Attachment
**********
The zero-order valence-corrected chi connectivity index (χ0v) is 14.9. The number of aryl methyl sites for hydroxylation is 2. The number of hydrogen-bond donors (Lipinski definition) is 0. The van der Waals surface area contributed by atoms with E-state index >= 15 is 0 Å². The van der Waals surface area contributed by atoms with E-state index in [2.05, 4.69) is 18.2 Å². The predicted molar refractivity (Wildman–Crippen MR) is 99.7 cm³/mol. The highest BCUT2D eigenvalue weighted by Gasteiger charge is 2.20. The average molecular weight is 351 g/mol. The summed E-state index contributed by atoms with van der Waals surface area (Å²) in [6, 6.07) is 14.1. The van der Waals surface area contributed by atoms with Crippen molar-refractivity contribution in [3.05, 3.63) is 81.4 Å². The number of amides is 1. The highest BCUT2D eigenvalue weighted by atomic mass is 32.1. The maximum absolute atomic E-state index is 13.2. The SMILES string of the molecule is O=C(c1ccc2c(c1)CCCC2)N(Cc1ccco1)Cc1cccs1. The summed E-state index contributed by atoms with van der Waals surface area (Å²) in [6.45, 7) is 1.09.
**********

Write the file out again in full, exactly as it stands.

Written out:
The zero-order valence-corrected chi connectivity index (χ0v) is 14.9. The number of aryl methyl sites for hydroxylation is 2. The number of hydrogen-bond donors (Lipinski definition) is 0. The van der Waals surface area contributed by atoms with E-state index >= 15 is 0 Å². The van der Waals surface area contributed by atoms with E-state index in [2.05, 4.69) is 18.2 Å². The predicted molar refractivity (Wildman–Crippen MR) is 99.7 cm³/mol. The highest BCUT2D eigenvalue weighted by Gasteiger charge is 2.20. The average molecular weight is 351 g/mol. The summed E-state index contributed by atoms with van der Waals surface area (Å²) in [6, 6.07) is 14.1. The van der Waals surface area contributed by atoms with Crippen molar-refractivity contribution in [3.05, 3.63) is 81.4 Å². The number of amides is 1. The highest BCUT2D eigenvalue weighted by atomic mass is 32.1. The maximum absolute atomic E-state index is 13.2. The SMILES string of the molecule is O=C(c1ccc2c(c1)CCCC2)N(Cc1ccco1)Cc1cccs1. The summed E-state index contributed by atoms with van der Waals surface area (Å²) in [6.45, 7) is 1.09.